Canada’s Rocky Mountains are a tremendously popular travel destination, and with good reason — it’s a spectacularly beautiful region. The peak season for exploring the Rockies, particularly if you’re road-tripping as I was this summer, is relatively short. The months of July through September, when everything is open and the roads are snow free, draw the most visitors.
Like many of those visitors, I was exploring Banff National Park in August, and while the park has miles of uncrowded trails and peaceful lakes, the town of Banff itself can feel a little like a New York City sidewalk, with shoulder-to-shoulder people. Accommodations, in Banff in August, can be challenging to find if you haven’t made your reservations well in advance.
Fortunately, I found an alternative when I spent a couple of days in the town of Canmore, Alberta. Just 20-minutes’ drive from the Banff National Park entrance gates, Canmore can be a convenient base for exploring the region. And as I learned, the town has plenty of charms of its own.
Here’s the scoop:
Location and Facilities
My base in Canmore was the Grande Rockies Resort, a 150-unit condo-style hotel that was built in 2010. Starting from the lobby, which features a fireplace set into a rock wall, the Grande Rockies feels more urban and stylish than your standard mountain condo lodge.
Also on the lobby level is the Habitat Restaurant & Bar, open for breakfast, dinner, and cocktails.
The hotel isn’t too stylish for families, though. In fact, it would be a great destination for a family holiday, with large guest suites and amenities that include an indoor pool with a curlicue water slide.
Younger kids can splash in their own pool, complete with its own frog.
And if you’re not getting enough exercise in the pool or out in the mountains, you can work out in the small third-floor fitness room.
Guest Rooms and Amenities
Units in the main lodge building are all one- or two-bedroom suites. The two-bedroom suites have two bathrooms, and you can combine two smaller units into a three-bedroom suite if you’re traveling with the whole family.
The suites all have full kitchens that would look right at home in any city apartment, with granite countertops and stainless steel appliances. There’s a stacked washer-dryer in an adjacent closet, and each unit gets a complimentary packet of detergent; it’s a little thing, I know, but it’s a nice touch, particularly for families or long-term travelers.
The living rooms have comfortable leather sofas, fireplaces, and sliding doors that open onto decks with gas barbecues.
I also liked how my suite had a big salad bowl on the counter. Like I could have made myself a big salad, instead of going out and eating an Alberta bison steak!
The beds have Frette linens and comfy bathrobes. Wi-fi is complimentary (and worked well), and there’s a work desk in the bedroom. The units are all air-conditioned.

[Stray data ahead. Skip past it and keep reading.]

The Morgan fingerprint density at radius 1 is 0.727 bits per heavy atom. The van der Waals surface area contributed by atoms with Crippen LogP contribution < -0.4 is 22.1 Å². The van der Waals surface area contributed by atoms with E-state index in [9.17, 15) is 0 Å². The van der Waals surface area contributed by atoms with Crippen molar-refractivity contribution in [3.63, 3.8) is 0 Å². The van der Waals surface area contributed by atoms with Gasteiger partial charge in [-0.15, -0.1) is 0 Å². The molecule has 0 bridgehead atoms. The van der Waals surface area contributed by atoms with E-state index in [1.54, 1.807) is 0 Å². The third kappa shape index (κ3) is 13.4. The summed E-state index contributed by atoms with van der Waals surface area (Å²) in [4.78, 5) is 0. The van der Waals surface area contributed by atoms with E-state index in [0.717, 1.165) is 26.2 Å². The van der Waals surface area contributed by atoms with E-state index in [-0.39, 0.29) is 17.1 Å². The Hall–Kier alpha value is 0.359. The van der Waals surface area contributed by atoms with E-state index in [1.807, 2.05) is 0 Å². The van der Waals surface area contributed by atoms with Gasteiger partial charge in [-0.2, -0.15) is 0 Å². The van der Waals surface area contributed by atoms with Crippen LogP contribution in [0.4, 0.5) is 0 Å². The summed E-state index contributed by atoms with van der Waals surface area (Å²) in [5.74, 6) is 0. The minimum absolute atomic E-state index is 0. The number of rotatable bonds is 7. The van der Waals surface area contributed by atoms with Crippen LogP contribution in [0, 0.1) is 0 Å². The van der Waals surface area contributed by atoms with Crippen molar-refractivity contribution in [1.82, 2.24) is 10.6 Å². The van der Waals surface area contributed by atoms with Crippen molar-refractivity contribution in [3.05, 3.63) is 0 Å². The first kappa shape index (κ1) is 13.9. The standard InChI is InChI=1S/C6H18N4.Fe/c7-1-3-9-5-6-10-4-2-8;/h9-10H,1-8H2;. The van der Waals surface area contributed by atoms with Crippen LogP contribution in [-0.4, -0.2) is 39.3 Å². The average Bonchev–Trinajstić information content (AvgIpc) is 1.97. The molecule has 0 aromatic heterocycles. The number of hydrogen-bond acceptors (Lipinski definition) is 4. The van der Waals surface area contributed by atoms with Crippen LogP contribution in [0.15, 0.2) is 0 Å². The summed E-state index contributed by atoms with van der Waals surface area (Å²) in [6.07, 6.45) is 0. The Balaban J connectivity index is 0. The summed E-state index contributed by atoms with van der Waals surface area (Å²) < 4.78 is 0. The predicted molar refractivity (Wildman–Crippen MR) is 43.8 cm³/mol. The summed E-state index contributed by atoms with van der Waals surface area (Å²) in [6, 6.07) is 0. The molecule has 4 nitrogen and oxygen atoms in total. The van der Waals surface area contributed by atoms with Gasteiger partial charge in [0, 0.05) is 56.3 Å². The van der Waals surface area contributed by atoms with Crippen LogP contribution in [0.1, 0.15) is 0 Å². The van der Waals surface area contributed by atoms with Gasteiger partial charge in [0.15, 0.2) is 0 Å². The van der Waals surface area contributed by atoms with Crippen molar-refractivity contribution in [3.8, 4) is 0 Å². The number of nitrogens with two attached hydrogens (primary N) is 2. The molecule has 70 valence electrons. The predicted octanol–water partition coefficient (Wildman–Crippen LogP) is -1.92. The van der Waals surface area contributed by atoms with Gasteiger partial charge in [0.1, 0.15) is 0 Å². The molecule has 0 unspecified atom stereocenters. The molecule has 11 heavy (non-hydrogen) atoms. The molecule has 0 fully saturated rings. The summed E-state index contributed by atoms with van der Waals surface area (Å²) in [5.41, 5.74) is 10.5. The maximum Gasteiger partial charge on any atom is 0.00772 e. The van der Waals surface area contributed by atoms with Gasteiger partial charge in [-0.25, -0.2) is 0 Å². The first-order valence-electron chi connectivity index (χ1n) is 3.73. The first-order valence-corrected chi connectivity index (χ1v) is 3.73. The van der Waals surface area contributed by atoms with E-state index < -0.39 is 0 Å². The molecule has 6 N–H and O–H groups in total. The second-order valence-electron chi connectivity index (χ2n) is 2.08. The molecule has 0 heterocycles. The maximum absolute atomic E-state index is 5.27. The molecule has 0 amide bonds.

Canmore is surrounded by mountains, including the iconic “Three Sisters,” the trio of peaks that I could see from my window. The “sisters” are named Faith, Charity, and Hope, and the tallest is 9,632 feet (2,936 meters) high.
The other building that you can see in the photo (above) is also part of the Grande Rockies Resort. This Annex building has smaller studio suites, more like standard hotel rooms. These economical units are furnished in the same modern style as the condos, but don’t have kitchen facilities. They’d be a good option for couples or solo travelers who just need a comfy base in the area.
Off-season rates at the Grand Rockies Resort start at CAD$139 for studios, $179 for one-bedroom units, and $209 for two-bedroom suites. In the summer, typical rates range from $189-259 for studios, $299-389 for one-bedrooms, and $349-449 for two-bedroom units.
The only thing I didn’t love about my Grande Rockies suite was the fancy steam shower in the bathroom. Oh, I loved the idea of the fancy steam shower — who wouldn’t love a steamy shower massage? What I didn’t love was how complicated the shower was. An ordinary hot shower? Yeah, not happening.
But perhaps, had I been fortunate enough to stay longer at this otherwise comfortable resort, I’d have figured it out.
Or maybe I should have just used my head….
From the Grande Rockies Resort, you can walk into downtown Canmore in about 15 minutes. By car, it’s about a five-minute drive.
Along the way, you might pass this more-than-lifesize sculpture by Canadian artist Alan Henderson. It’s called Ceannmore, which is Gaelic for “Great Head.” It weighs seven-and-a-half tons.
For a small community, Canmore has a surprising number of excellent restaurants, including the long-established Crazyweed and relative newcomer PD3 by Blake, which is serving Asian-style street food from a silver 1960s double-decker bus.
Canmore has lots of great hiking trails, including the popular Grassi Lakes Trail, which has views like this (above).
If you’re feeling energetic, you can even ride a bike between Canmore and Banff along the paved 14-mile (22-kilometer) Legacy Trail.
Of course, you can always hop in your car and head up the highway to Banff National Park and to Banff’s many attractions.
But you may find that, from the Grande Rockies Lodge to the silver street-food bus to the giant head, Canmore holds plenty of appeal on its own. You can make your reservations directly on the Lodge’s website or book through Hotels.com, Travelocity or Priceline.
Hotel review by Vancouver-based travel, food, and feature writer Carolyn B. Heller, author of the books, Moon Handbooks: Ontario (now available in a brand new 2nd edition) and Living Abroad in Canada. Photos © Carolyn B. Heller. Travel Alberta and Tourism Canmore hosted my stay at the Grande Rockies Resort for review purposes.